Microsoft to acquire R language powerhouse Revolution Analytics

Microsoft will plant the R statistical language in its Azure machine learning services

In a move to beef up its portfolio of analysis software and services, Microsoft is acquiring Revolution Analytics, a major commercial distributor of the R statistical programming language.

R is one of the most widely used programming languages specifically designed for statistical computing and predictive analytics, alongside SAS, MatLab, Mathematica and a number of Python libraries. Microsoft will use the software to offer cloud services and on premise applications for its customers to undertake big data-style analysis.

"As their volumes of data continually grow, organizations of all kinds around the world -- financial, manufacturing, health care, retail, research -- need powerful analytical models to make data-driven decisions," wrote Joseph Sirosh, Microsoft corporate vice president for machine learning, in a blog post. "This acquisition is part of our effort to address these customer needs."

Microsoft has estimated R has about 2 million users. The language and associated software is open source. Revolution Analytics offers various commercial-grade R software packages under the Revolution R nameplate. Revolution Analytics has also contributed to the R code base and related R projects such as ParallelR and RHadoop.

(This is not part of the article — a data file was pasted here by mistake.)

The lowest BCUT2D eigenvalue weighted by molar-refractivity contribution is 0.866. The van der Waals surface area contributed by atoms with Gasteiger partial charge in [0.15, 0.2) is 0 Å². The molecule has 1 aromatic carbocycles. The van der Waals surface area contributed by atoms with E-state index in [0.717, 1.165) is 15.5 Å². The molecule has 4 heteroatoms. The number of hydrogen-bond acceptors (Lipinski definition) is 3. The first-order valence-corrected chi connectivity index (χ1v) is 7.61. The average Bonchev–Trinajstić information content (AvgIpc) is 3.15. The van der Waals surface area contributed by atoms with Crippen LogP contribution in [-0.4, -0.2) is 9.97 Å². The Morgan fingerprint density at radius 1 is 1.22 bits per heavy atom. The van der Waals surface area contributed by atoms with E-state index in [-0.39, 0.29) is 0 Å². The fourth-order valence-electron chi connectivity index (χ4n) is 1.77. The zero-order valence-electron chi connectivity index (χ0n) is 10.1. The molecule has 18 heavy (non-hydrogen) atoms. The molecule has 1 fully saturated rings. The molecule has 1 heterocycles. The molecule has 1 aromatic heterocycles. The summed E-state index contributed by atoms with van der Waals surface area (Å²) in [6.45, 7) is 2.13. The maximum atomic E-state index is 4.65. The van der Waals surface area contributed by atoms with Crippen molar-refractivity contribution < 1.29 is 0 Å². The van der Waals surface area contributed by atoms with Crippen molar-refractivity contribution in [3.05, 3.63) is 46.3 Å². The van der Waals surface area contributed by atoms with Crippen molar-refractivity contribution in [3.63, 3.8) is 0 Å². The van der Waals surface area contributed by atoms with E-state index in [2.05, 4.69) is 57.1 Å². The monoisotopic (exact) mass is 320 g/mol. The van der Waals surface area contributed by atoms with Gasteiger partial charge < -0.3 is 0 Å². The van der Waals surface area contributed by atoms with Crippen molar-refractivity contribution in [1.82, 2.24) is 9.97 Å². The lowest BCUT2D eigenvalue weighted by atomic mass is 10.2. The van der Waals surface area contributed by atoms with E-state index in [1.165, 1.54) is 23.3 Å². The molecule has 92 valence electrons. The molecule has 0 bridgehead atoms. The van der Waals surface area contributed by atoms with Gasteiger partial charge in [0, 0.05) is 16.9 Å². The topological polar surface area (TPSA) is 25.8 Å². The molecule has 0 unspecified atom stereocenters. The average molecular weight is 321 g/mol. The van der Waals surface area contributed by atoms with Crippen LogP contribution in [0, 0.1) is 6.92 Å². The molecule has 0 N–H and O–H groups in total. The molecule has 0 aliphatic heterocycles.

Microsoft is pledging to contribute to the further development of R. The company already offers support for R in its Azure machine learning services and associated MLStudio development environment.

Microsoft has also deployed R internally, wrote David Smith, Revolution Analytics chief community officer in a related blog post. The company used R's capabilities to help XBox Live pair players online based on skills and other factors. Microsoft data scientists have also used the language to apply machine learning to data from its Bing, Azure, and Office services and software.

Microsoft will continue to develop and support the Revolution R packages, including the versions for Macintosh and Linux, Smith said.

Microsoft didn't provide financial details about the deal, nor an approximate date when it will be finalized.

Joab Jackson covers enterprise software and general technology breaking news for The IDG News Service. Follow Joab on Twitter at @Joab_Jackson. Joab's e-mail address is Joab_Jackson@idg.com

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